Skycat and Sword : Jadan's Rise and Revenge

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  • Format: Paperback
  • Copyright: 2012-03-27
  • Publisher: Textstream
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It is 2020 when a mountain of rock weighing millions of tons hits the planet's atmosphere. As the rigid crust of the planet gives away, a massive chain reaction of earthquakes, tidal waves, and volcanic eruptions follows. The catastrophic event known as the Great Crash is deadly and swift. Life on the planet will never be the same. Four thousand years later, nine-year-old Prince Jadan studies the disastrous effects of the Great Crash with his tutor. As he learns about the characteristics of Mutants and the differences between Fusors and Cabals, he has no idea that he will soon be putting his newfound knowledge to work. After he escapes the marauding Mutant army that kills his father and steals his birthright, Jadan is forced to hide in the forest where he is taught lessons of survival from a Cabal, half-man, half-spider. Thought dead by the rest of the world, Jadan returns as a teenager to unite his kingdom against Mutant warlords and half-humans. But first, he must prove himself worthy. In this adventurous tale, not everyone believes Jadan is the Chosen One. Left with no other options, Jadan must embark on a dangerous quest to fulfill his destiny and claim a fabled sword-before it is too late.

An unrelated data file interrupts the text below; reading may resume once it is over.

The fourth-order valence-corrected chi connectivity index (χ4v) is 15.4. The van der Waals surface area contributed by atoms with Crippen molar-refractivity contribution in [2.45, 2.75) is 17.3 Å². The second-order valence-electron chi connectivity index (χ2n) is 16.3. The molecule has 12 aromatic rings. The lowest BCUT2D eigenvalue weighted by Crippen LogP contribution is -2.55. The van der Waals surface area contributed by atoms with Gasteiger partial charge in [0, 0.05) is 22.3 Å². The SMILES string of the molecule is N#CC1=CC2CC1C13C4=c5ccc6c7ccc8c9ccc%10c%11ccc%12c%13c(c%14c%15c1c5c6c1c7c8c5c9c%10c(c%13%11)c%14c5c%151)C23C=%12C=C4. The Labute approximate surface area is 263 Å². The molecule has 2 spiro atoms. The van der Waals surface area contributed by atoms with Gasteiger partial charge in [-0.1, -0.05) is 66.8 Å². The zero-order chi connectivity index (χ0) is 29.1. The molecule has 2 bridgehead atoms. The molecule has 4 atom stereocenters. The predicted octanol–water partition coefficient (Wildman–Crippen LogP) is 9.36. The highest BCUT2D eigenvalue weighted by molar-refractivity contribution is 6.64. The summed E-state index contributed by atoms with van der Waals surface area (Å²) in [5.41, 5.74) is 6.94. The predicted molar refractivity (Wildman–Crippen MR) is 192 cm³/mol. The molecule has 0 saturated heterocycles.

An awful smell, sickly sweet, was Jadan's first warning that he was no longer alone. He heard a faint scrabbling sound in the leaves below him and tried to twist his head to the side to see the ground. From his cramped position, he could only see a limited view of the forest's edge. Jadan panted nervously as he waited for his captor to do something. His muscles tensed up, getting ready for a last-stand battle. He pushed down panicked giggles. Sure. Like I can really put up a good fight with my heels stuck in my ears! He told himself to get serious, to wait for a chance to get out of this mess. Long minutes ticked by, but Jadan just continued to hang in the sling of the trap. Finally, the lack of sleep and the stress of the past day overwhelmed Jadan. He was ready to end it now, one way or the other, and he was tired of the game his captor was playing. "Coward!" Jadan screamed. "Are you going to let me hang here forever? Are you too scared to fight me? What kind of weak warrior are you?" Jadan thrashed in the net, growling with frustration. "Give me a fair fight! Cut me down now! I'll even let you have the first strike!" The barking laugh so near to him made Jadan jump in surprise. He swiveled his head toward the sound and sucked in his breath. D-daaaggone—what is that thing? his brain stuttered, unable to process what his eyes were seeing. The Cabal clung to the branches of a nearby tree. Its eyes—all five of them—studied him as a wide grin split its black, shiny face. Sparse, wiry hairs sprouted from all over its head, growing thicker on its narrow neck before spreading out in a mat across its muscular chest. Jadan's cramped position prevented him from seeing the rest of the creature. His eyes locked in gruesome fascination on the Cabal's thick, blue-black tongue as it licked its narrow lips. "The puny one talks a big game!" the Cabal croaked. "Me afraid to let you down. Might hurt me!" Despite his fear, Jadan gritted his teeth and gave the creature a dirty look. The flyder-man let out another hoarse cackle and reached for the knots holding the trap aloft. It gave a tug on the line, and the trap dropped several meters as one knot came free. "Hey, watch it!" cried Jadan as the creature worked at the remaining knots. Another knot loosened, and the trap dropped another few meters. The jolt stole Jadan's breath, and he wheezed as the last knot gave way. The trap fell the remaining distance to the ground, knocking any remaining air from Jadan's lungs. He curled his knees to his chest, trying to drag in air but certain that he was dying. He could hear the Cabal's barking laughter. I'm going to make him stop laughing—if I live! he swore silently. Finally, Jadan was able to fill his lungs with sweet air again. He struggled to his feet, which were on fire with pins and needles as blood returned to them. Furious, he turned and faced his captor. The Cabal stood with its brawny fists on its hips, if that's what one could call the area below its waist. While the creature faintly resembled a Fusor from its head to its navel, that's where the resemblance ended. The rest of it looked like the lower half of a—a flyder! Jadan's eyes grew big at the sight of its grotesquely large abdomen and eight long, fragile-looking legs. Two bright-yellow triangles, their points touching to make an hourglass shape, stood out against its black abdomen. A row of white dots outlined its sides. The entire creature was shiny, as if its skin had a protective shell of lacquer. Jadan was terrified. He hated flyders! His first thought—after ugh!—was, I wonder what it eats? Then he remembered, It caught me in its trap! Does that mean ...? "S-So now what? Are you going to e-eat me?" Jadan nervously asked the flyder-man. The Cabal grimaced and stuck out its blue tongue. "Pfft! You think I eat dirty little boys?" It shook its round head and blinked its eyes—at least, some of them. Not quite so scared now that his worst fear was put to rest, Jadan studied the Cabal. His father had never allowed him to mingle with people at Nye Castle, so he hadn't seen many Cabals. But this one ... This has got to be the ugliest, scariest Cabal alive! he thought. But he hasn't really done anything to hurt you, his mind told him reasonably. However, his unreasonable nine-year-old legs screamed, Run! Jadan thought seriously about obeying his legs but doubted that he would get far. Despite the Cabal's flyder-like appearance, Jadan didn't see any wings sprouting from its shoulders or back. All the same, Jadan was sure that eight legs would beat two legs in a foot race. I guess I'll have to fight, he groaned silently. Daggone—I wish that I hadn't said he could have the first strike. That thing only needs one strike to kill me! Even though he shook with fear, Jadan balled his hands into fists. "All r-right," he said to the Cabal, "I said you could have the first st-strike. Go ahead, h-hit me!" Jadan dropped into a battle-ready posture, with his knees bent and his weight resting on the balls of his feet. Forget letting him hit me, get ready to dodge, he told himself. Then I'll maybe have one chance to take him. Yes, that's right ... I can do this .... The Cabal's many eyes looked Jadan over, and then he grunted. "I respect a man who keeps his word. Even if that man is puny boy." It reached one huge hand toward Jadan, who tensed for a blow. But the creature was trying to shake his hand. Cautiously Jadan extended his own hand. The creature's massive grip engulfed Jadan's small hand, and he fought not to cry out as the creature began to squeeze. This test was one that Jadan knew—one of the few things that Jadan's father had taught him. Jadan knew that he must squeeze back as hard as he could and not show his own pain. Squeeze ... don't cry ... don't let go .... The test was finally over, and the Cabal must have been satisfied with Jadan's performance. It said, "My name is Arick," and then looked at Jadan expectantly. Jadan resisted shaking the feeling back into his hand. Instead he stuck it into his pocket as he replied, "My name is Jadan." "Why you alone in forest, Jadan?" asked Arick. "Young boy like you should be home with family." A flash of pain washed over Jadan's expressive face before he could hide it. "I have no family," he replied. "I have no home." Arick considered Jadan and then said, "You come live with me. I could use help." Without waiting for Jadan's response, Arick gathered up his net and moved off into the forest. Jadan, with nowhere else to go, followed him.